Narrow networks—health insurance plans that sharply limit the providers a patient can see—have been winning the popularity contest among consumers, especially on the Affordable Care Act’s (ACA) insurance exchanges. Limited choices can equal cheaper premiums, which is why about 70 percent of plans sold on the exchanges last year featured a limited network, with premiums that were up to 17 percent cheaper than less restrictive plans (according to McKinsey & Company).
A telling new study examining physician networks for plans sold on the ACA’s online insurance exchanges revealed that 11 percent of plans are “extra small,” covering fewer than 10 percent of physicians in a plan’s region. Another 30 percent were “small,” covering between 10 and 25 percent of physicians. Just 11 percent earned “extra large” status by covering at least 60 percent of physicians in the area.
While limiting consumer choice in order to control costs rightly continues to be a hot-button topic, there’s a piece of the conversation that’s rarely voiced: how this affects children, and in particular, children who are extremely sick and require specialized care.
The fact is, severely ill children need different networks than adults. To me, the danger is not for “healthy” kids, who are well served for primary care in Massachusetts. But it’s an entirely different case for children with more critical needs. It’s common sense but it’s also been proven: A child who needs a bone marrow transplant or congenital heart disease care is better served going to a specialized pediatric hospital that routinely cares for the sickest of children.
And this is where things get dangerous. Insurance companies have cut from their plans some hospitals and physician groups that are “more expensive” (on-paper—more on that later), like Boston Children’s and other dedicated pediatric hospitals. Are they doing this based on rational, quantifiable standards? Are their decisions evaluated by governing agencies whose goal is to address the health care needs of all children? Based on my experience, I don’t see this happening.
I’ve found that with payers and policymakers, there’s a kind of cognitive dissonance. On the one hand, they acknowledge that children’s hospitals offer what no other hospital can, and they want to say to parents, “If your child needs a specialist at a pediatric hospital, we’ll approve it.” But in the same breath, they want to sell parents a product that doesn’t have places like us as an option.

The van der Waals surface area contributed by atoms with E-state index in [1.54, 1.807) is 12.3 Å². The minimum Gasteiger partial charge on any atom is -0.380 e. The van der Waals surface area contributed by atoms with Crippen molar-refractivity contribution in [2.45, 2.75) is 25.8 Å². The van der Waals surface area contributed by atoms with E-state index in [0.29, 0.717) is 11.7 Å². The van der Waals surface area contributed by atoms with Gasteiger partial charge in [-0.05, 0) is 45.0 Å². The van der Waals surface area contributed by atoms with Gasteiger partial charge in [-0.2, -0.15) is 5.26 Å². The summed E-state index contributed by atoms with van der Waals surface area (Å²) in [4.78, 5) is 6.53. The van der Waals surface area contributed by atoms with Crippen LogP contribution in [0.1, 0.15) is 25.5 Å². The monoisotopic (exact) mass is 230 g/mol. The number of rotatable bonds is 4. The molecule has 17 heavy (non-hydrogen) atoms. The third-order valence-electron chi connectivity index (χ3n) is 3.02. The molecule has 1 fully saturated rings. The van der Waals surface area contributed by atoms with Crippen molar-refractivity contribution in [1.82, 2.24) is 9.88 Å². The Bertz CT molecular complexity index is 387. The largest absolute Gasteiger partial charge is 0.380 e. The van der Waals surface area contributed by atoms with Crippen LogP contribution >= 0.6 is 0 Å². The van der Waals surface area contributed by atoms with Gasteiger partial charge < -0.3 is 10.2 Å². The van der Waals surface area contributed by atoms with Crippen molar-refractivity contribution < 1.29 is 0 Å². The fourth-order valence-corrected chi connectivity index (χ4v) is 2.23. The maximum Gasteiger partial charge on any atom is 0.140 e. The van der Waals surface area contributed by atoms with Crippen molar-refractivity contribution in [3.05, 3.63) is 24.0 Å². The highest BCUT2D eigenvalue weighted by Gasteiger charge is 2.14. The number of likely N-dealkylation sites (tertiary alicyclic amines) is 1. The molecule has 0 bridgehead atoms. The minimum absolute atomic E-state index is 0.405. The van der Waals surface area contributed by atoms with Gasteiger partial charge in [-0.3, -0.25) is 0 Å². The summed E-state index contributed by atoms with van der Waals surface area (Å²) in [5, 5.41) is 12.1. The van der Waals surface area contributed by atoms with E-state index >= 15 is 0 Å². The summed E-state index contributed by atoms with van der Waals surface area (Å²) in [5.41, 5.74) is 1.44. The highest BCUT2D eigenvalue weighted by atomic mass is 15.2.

Just like adults, the sickest children are the most expensive to treat, by far, needing multiple specialists, costly therapies and intensive monitoring. The number of children with these intensive medical needs—10 percent of health care users in the most recent rate year—account for about 70 percent of pediatric spending. In fact, the top 1 percent of the sickest children accounts for 25 percent of the spending. To my mind, the basic question is whether the network is adequate to provide most of the high-quality services required by this population of children—not whether it can serve most of the children (some of whom don’t even see a doctor in a given year).
A related, serious policy danger lurks here. If insurers are allowed to exclude the hospitals and doctors that best care for these children from their networks, they will avoid insuring the sickest, costliest patients. Given a choice, families may choose a different insurer or rely on state coverage. This frequently creates real financial problems (known as “adverse selection”) for the remaining “in-network” insurers that are left to cover sicker children whose treatment is more expensive.
The National Association of Insurance Commissioners is currently reviewing its model for regulating network adequacy. It’s time to ask tough questions like, “Who is making the basic decisions about which providers to include in a network?” “Are they using data to demonstrate the network is adequate for special needs children?” To date, it’s somehow been decided that the payers know best, despite their intrinsic conflict of interest.
Similarly, the Centers for Medicare and Medicaid Services recently released a draft regulation that defines ways states should oversee the network adequacy of Medicaid managed care plans.
If a child does wind up in a limited network, we need to ask other important questions, such as:
- How much deference do you give a doctor who believes that child should go out of network?
- What about a parent’s request?
- How do we ensure that the reviews being conducted at the payer level are appropriate, and include specific evaluations for children with special needs?
This is a chance for policy-makers and providers to re-direct a system being propelled on an alarming trajectory. It’s a chance to spend money wisely—and in the process, improve the ways in which we provide care for the children who need it the most.
Joshua Greenberg, JD, is Boston Children’s Hospital’s vice president of government relations.